09/23/2014 Katie Pavlich: Shed political correctness in combatting ISIS

Source: The Hill

Three years ago, former Chairman of the House Homeland Security Committee Pete King, a Republican congressman from New York, announced the first in a series of controversial hearings he planned to hold about combating homegrown terror and radicalization in Muslim-American communities. King’s decision didn’t come out of the blue, but after U.S. Army Pvt. William Long was murdered in revenge by Abdulhakim Muhammad outside of a recruitment center in Arkansas. Muhammad was known as Carlos Bledsoe before converting to Islam and being influenced by radicals.

Minutes after King’s announcement, emotional outrage and hysteria erupted, quickly turning a serious issue into a circus on Capitol Hill and in the media. This behavior continued each time a new hearing was held.

Leaders of the Council on American-Islamic Relations (CAIR), America’s “largest Muslim civil liberties and advocacy organization,” with close ties to the terrorist group Hamas, took to radio and television airwaves to express their disdain. They declared the hearings a forum for Islamaphobia sponsored by members of Congress and said King was engaged in a witch hunt based on religious bigotry.

When the day of the first hearing came, tensions were high. I remember walking into the committee room and immediately noticing extra security, a lot of it. Political correctness was credited throughout testimony, including by founder of the American Islamic Forum for Democracy Dr. Zuhdi Jasser, for the expansion of radicalism America.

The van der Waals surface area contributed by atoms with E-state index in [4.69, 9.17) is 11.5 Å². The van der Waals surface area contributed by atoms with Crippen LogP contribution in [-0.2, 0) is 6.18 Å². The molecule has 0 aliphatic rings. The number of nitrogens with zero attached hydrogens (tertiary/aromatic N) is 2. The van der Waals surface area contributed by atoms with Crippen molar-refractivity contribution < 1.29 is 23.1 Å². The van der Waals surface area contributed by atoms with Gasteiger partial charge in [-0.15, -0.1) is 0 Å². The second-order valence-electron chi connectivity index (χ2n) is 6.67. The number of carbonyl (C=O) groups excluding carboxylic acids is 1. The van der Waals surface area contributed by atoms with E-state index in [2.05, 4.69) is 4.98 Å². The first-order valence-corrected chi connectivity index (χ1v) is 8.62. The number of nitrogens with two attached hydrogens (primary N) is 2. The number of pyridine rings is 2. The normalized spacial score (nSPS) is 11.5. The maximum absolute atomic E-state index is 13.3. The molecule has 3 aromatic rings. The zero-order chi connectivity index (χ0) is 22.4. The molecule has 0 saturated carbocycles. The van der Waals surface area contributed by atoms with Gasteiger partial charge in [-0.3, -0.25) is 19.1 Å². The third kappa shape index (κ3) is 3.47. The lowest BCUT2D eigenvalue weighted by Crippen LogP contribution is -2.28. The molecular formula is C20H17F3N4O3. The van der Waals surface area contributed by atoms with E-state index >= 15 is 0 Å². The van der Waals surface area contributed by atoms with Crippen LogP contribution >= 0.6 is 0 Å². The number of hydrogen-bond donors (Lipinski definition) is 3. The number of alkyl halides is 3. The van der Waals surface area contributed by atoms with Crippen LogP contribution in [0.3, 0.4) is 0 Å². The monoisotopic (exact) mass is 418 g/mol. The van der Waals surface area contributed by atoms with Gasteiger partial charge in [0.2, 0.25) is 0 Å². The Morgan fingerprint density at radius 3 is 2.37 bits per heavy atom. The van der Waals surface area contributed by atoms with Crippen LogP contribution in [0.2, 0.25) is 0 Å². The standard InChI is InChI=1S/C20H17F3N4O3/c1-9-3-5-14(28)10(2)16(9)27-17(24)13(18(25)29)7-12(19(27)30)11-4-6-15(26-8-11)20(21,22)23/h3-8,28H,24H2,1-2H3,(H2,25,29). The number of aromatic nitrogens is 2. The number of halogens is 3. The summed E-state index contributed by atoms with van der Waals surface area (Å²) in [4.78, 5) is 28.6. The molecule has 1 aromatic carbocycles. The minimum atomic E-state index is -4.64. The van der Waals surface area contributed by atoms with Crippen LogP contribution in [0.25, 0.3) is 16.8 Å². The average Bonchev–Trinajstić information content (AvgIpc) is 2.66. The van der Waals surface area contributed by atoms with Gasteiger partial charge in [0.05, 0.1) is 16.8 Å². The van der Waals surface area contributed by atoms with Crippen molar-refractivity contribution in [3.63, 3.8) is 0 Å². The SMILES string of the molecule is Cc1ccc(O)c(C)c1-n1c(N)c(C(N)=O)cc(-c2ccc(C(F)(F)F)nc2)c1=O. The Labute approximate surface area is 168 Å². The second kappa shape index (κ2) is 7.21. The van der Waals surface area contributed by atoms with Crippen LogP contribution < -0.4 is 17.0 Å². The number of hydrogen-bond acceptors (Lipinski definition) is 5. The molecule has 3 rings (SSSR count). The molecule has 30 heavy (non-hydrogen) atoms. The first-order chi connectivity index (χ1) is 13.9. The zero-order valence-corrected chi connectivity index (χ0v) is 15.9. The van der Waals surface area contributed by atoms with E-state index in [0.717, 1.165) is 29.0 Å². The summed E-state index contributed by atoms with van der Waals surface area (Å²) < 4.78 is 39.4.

Years later, while groups like CAIR and their liberal friends in Congress and the White House have been beating society into submission over not discussing Islamic radicalization in our communities, terrorists have continued their plotting and recruiting. Today the United States still faces a serious homegrown Islamic terrorist threat — with a new level of brutality.

On June 25, 2014, a man named Ali Muhammad Brown murdered 19-year-old New Jersey teenager Brendan Tevlin. Tevlin was shot eight times after Brown singled him out while he was alone at an intersection. Just a few weeks before killing Tevlin, Brown murdered three other men across the country in Seattle. Two of them were gay.

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Event, September 23: Debate on “Understanding Islam: a Threat or a Faith?”

This coming Tuesday, September 23, at 6:00 p.m., Shane Krauser of www.freedomfires.com will be moderating a Lincoln-Douglas style debate between Dr. Jasser and Dr. Carl Goldberg, the Arizona chapter leader of ACT! For America.

Where: Burke Basic School, 131 E. Southern Avenue, Mesa, AZ.

When: Tuesday, September 23; 6:30-8:30 p.m. Doors open at 6:00 p.m.

Admission is open to the public and is $2.00. Seating is first come, first serve. A large audience is expected, so do try to arrive early.

The event is sponsored by www.freedomfires.com, where we hope a video will be posted afterward.

A note on Constitution Day

CONSTITUTION DAY: On September 17, 1787, thirty-nine brave men signed the United States Constitution.

As the world continues to face an ever-increasing threat from Islamism – most recently in its especially brutal form, that of ISIS – it is more important than ever that we hold fast to the values upon which our nation was founded.

Ongoing threats to liberty the world over – from Pakistan’s blasphemy laws to the sexual violence and other brutality of ISIS – continue to remind us how precious our freedoms are, how brave our founding fathers were in their fight to secure them, and how bold and diligent we must be to protect them. As liberty and reform-minded Muslims, we firmly believe that without the explicit separation of mosque and state, true liberty cannot prosper. In states where there is no real equivalent of America’s First Amendment and Establishment Clause, the tyranny of theocracy is sure to find fertile soil. We remain steadfast in our opposition not just to ISIS, but to all so-called “Islamic States” – that is, any state claiming to be ruled by Islam. As Muslims, we find no conflict between our personal faith and secular governance. Rather, it is America’s commitment to freedom of conscience for people of all faiths and none which allows us to have a dynamic and sincere relationship with our faith.